For many industries, design charrettes are an essential component of the initial project planning phase. Though they vary greatly depending on the scope of work, their purpose is always the same: to collect detailed information from decision-makers to reach concept-level conclusions. Whether gathering to develop a program approach, concept layout or building floor plan, the structure of these meetings — previously large-scale planning sessions that brought numerous stakeholders and user groups together in one room — has evolved. For federal projects, technology utilization, a previous pain point, is streamlining not only meetings but also the information-gathering process — and, therefore, the charrette — to efficiently define project progression.

In the past, design charrettes, often combined with kickoff meetings and guided by vague scoping documents, lacked the time and detailed information necessary to accurately develop the initial concept, which defeated the overall intent of a charrette. But as part of the fee negotiation, it literally pays to have materials at the ready in preparation for the charrette ahead, especially if its allotted time frame is only a day or two.

As a result of the pandemic, these large in-person gatherings have been replaced with virtual team meetings. While this makes organizing easier and attendance higher — no travel necessary — the challenge comes in technology platform proficiencies, including retrieving documents via a secure network, and user engagement. Each participant must be able to access the information, view the visuals, and understand what’s being presented to give precise feedback.

Such significant change can take some getting used to. To set the stage for a productive charrette, multiple communication sessions now are conducted beforehand. In addition, a few select participants from varying user groups — consultants, IT, and installation and Department of Defense personnel — meet for a trial presentation run in hopes of preventing technical difficulties during the main event. Meeting mostly virtually has brought to light the need for virtual presentation skill sets as well. A team member who is practiced in leading virtual meetings and navigating virtual environments knows how to explain specifics and maintain engagement to achieve desired results.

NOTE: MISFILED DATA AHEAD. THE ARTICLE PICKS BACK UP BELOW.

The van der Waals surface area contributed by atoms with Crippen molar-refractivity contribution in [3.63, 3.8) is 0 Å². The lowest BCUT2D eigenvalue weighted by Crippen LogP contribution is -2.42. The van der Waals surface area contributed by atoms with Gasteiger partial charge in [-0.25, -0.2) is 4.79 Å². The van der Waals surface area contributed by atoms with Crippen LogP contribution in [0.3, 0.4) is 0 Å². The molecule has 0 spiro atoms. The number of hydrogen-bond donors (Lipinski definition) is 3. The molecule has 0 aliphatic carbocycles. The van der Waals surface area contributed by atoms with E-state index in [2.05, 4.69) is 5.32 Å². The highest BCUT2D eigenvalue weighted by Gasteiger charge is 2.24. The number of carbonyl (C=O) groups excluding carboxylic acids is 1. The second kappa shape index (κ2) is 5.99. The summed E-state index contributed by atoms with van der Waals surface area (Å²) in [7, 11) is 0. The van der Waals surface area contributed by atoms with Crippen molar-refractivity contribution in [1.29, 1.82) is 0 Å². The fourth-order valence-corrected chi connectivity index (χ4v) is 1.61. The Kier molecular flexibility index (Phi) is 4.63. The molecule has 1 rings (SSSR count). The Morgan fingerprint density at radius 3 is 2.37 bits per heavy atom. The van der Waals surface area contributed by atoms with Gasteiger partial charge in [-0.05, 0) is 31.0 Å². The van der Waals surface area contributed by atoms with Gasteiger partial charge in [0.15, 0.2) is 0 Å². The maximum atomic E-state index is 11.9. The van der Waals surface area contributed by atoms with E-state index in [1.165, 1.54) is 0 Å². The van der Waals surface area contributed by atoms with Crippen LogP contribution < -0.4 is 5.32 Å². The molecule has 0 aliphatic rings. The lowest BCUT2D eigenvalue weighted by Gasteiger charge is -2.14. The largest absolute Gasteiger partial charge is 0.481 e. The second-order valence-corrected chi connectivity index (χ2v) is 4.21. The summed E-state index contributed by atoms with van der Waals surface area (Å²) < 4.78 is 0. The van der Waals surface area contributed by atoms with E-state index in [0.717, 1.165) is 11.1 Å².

Going virtual has reinforced the importance of having tangible data during this preplanning step as well. Traditionally, site visits and investigations have allowed team members to obtain information on existing site conditions before the charrette. In the past year, however, the number of on-site visits has been dramatically reduced, limiting access to current information. Existing documentation provided generally is outdated, which can lead to misinformed decision-making. Since charrettes have become the basis of design, any necessary details not captured or clearly understood during the charrette will be susceptible to sacrificial change down the road. By using 3D scanning and wearable technology solutions for virtual site visits, vague and inaccurate scoping documents are a thing of the past.

When designing a corridor that will be heavily trafficked by both users and infrastructure, for example, a still image shows only one viewpoint of the finished environment. A 3D laser scan quickly and easily captures millions of individual data points, which can extend above the ceiling and within space beyond the walls, to develop highly accurate as-built information. Some critical components, from electrical infrastructure to interior wall finishes, simply can’t be captured within notes from a site visit. Though charrettes don’t dive into a detailed level of conflict resolution, the magnitude of potential design challenges is considerably reduced thanks to confirmed site imagery and visualization.

Virtual headsets also are delivering precise information by utilizing video to collect asset data, complete scoping, geotag physical assets and inspect components. A wearable technology solution that offers advantages in design accuracy and site safety, RealWear glasses with a voice-activated computer tablet can capture and relay crucial project information to the project team, wherever members are, in real time. Limiting the number of personnel required on-site, the wearables have proven extremely effective in collecting data in the field while protecting users. This availability of real-time data also enables the project team to decide if an additional charrette is necessary to further discuss a specific detail.

Retooled with technology, design charrettes now are efficient preplanning meetings that work like a high-tech charm and continue to be a highly requested budgetary requirement for many federal projects. With involved parties invested in the new processes, achieving a charrette’s overall purpose is smoother, more effective and more accurate than ever.


Federal and military projects come with a host of challenges, from substantial security demands to complex facility needs. Identifying the most effective solution, with proven results, requires an experienced project team.


Erik Velazquez is a department manager at Burns & McDonnell. He has extensive experience in architectural design for commercial, federal and Department of Defense clients.